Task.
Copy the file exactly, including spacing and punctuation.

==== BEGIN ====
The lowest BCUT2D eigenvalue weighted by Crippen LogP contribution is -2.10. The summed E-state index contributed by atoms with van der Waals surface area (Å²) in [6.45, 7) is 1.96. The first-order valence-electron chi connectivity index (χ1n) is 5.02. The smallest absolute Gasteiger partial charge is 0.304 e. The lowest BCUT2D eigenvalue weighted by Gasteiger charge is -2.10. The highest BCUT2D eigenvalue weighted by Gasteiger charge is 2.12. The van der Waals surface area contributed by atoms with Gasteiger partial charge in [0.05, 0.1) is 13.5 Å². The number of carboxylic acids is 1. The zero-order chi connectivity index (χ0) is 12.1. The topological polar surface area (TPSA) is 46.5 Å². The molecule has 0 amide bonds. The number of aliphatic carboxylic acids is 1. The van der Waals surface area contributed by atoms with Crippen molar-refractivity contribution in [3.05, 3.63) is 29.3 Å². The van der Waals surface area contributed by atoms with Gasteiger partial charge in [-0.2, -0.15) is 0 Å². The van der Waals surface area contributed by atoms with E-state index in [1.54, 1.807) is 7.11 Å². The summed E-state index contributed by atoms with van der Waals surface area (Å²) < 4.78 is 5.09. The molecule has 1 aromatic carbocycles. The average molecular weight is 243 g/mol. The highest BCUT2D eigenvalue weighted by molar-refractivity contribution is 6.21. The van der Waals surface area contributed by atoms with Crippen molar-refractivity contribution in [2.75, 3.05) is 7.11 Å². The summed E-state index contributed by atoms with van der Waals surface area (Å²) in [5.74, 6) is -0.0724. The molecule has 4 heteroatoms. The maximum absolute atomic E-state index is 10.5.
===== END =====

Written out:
The lowest BCUT2D eigenvalue weighted by Crippen LogP contribution is -2.10. The summed E-state index contributed by atoms with van der Waals surface area (Å²) in [6.45, 7) is 1.96. The first-order valence-electron chi connectivity index (χ1n) is 5.02. The smallest absolute Gasteiger partial charge is 0.304 e. The lowest BCUT2D eigenvalue weighted by Gasteiger charge is -2.10. The highest BCUT2D eigenvalue weighted by Gasteiger charge is 2.12. The van der Waals surface area contributed by atoms with Gasteiger partial charge in [0.05, 0.1) is 13.5 Å². The number of carboxylic acids is 1. The zero-order chi connectivity index (χ0) is 12.1. The topological polar surface area (TPSA) is 46.5 Å². The molecule has 0 amide bonds. The number of aliphatic carboxylic acids is 1. The van der Waals surface area contributed by atoms with Crippen molar-refractivity contribution in [3.05, 3.63) is 29.3 Å². The van der Waals surface area contributed by atoms with Gasteiger partial charge in [-0.2, -0.15) is 0 Å². The van der Waals surface area contributed by atoms with E-state index in [1.54, 1.807) is 7.11 Å². The summed E-state index contributed by atoms with van der Waals surface area (Å²) < 4.78 is 5.09. The molecule has 1 aromatic carbocycles. The average molecular weight is 243 g/mol. The highest BCUT2D eigenvalue weighted by molar-refractivity contribution is 6.21. The van der Waals surface area contributed by atoms with Crippen molar-refractivity contribution in [2.75, 3.05) is 7.11 Å². The summed E-state index contributed by atoms with van der Waals surface area (Å²) in [5.74, 6) is -0.0724. The molecule has 4 heteroatoms. The maximum absolute atomic E-state index is 10.5.